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3 Career Lessons From Hello Kitty

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Hello Kitty brings in 75 percent of Sanrio's annual $142 million profits, according to analysts, and she's cute as a button, to boot. But even with fame, wealth, and looks, Hello Kitty might not strike you as a model for your own career. (Unless you're Mariah Carey.) Here's what Sanrio's most popular character can teach you:

Hello Kitty brings in 75 percent of Sanrio’s annual $142 million profits, according to analysts, and she’s cute as a button, to boot. But even with fame, wealth, and looks, Hello Kitty might not strike you as a model for your own career. (Unless you’re Mariah Carey.) Here’s what Sanrio’s most popular character can teach you:

hello kitty 

(Photo Credit: tedeydan/Flickr)

1. Quality counts.

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“Quality control is a big deal” when it comes to Hello Kitty, writes Sophia Yan at CNN Money. “Details from the decor to the tableware at a Hello Kitty dim sum restaurant in Hong Kong had to be approved by Sanrio, said owner Man Kwong. Company employees also tasted and critiqued every dish on offer, making sure Hello Kitty’s facial features were proportionally accurate on each dumpling. The food had to be decent, too – some dishes took seven tries before getting the green light.”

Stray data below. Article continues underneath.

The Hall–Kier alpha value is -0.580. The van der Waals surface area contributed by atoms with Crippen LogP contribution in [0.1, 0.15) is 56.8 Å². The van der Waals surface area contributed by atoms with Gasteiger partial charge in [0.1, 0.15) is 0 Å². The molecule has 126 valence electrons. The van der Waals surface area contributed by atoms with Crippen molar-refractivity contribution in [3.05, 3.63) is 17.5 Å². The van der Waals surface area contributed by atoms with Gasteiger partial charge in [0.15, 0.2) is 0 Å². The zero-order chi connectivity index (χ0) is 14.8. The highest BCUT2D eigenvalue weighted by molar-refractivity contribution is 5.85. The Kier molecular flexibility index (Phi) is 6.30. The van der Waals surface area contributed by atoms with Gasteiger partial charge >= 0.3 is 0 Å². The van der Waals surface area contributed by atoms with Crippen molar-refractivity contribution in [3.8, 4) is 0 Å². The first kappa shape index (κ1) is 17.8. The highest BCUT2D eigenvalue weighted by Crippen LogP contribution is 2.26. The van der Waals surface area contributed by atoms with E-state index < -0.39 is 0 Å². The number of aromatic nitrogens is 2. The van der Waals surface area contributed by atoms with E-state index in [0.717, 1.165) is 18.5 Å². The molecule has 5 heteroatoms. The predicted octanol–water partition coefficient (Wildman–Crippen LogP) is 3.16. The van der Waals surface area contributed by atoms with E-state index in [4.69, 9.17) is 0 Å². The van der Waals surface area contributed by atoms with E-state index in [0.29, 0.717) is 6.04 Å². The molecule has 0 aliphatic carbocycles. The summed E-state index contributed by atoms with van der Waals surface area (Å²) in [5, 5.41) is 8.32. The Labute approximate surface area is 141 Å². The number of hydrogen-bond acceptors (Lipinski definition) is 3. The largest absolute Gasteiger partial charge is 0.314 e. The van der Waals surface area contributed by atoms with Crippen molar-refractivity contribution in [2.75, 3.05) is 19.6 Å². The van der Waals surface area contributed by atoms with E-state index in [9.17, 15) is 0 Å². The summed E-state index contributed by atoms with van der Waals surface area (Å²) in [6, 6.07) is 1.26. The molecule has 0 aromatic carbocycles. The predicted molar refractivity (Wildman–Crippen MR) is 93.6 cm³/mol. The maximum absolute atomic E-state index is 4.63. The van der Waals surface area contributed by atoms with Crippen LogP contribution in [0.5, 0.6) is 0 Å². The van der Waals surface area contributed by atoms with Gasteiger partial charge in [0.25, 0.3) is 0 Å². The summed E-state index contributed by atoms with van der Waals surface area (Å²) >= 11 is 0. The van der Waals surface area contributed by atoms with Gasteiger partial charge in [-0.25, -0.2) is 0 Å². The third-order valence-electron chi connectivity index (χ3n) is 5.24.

There’s a lot to learn from this, especially when you’re in job-hunting mode. While the tendency might be to see job seeking as purely a numbers game, carpet-bombing the job market with a generic resume likely won’t get you the same results as carefully tailoring your CV to a specific opening.

Even when you’re happily ensconced in a long-standing gig, getting the details right is the difference between someone who’s just punching a metaphorical clock and someone who’s building a career. Not every job can be your dream job, but every job can teach you something, if you’re willing to put in the time and pay attention to the little things.

2. You don’t have to do it all.

Yan mentions that Sanrio used to invest most of their efforts on making their own Hello Kitty products, only to realize that they’d be better off licensing their character to other manufacturers and reaping the profits with less risk.

While it’s always good to build your skillset, it’s important to know when you’re not quite an expert yet, whether it’s in giving presentations, using a tool or technology, or managing people. By all means, stretch yourself to the next level and seek new information – but don’t be afraid to delegate to a teammate who’s already where you’re trying to go.

3. Be yourself.

What could be less cool than an anthropomorphic cat, arrested in a perpetual state of kittenhood? Hello Kitty is proudly “kid stuff,” but that doesn’t stop adults, including pop stars like Katy Perry and Lady Gaga, from embracing her as an icon. Don’t expect to see any Tween-Dora-the-Explorer style makeovers for Ms. Kitty. She knows who she is, and she’s staying that way.

We hear a lot about personal brand, and how important it is to establish your own, so that employers and clients can recognize what you’re offering (and hopefully pay top dollar to secure it). Sometimes lost in the chatter: the need for your personal brand to be an honest extension of your values and identity. Hello Kitty is whimsical, childlike, maybe even a bit silly – but she’s exactly herself.

If talking about a cartoon character like a sentient being is too creepy for you, think of it this way: Sanrio knows their product. You should know your product, too – especially because your product is you.

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Jen Hubley Luckwaldt
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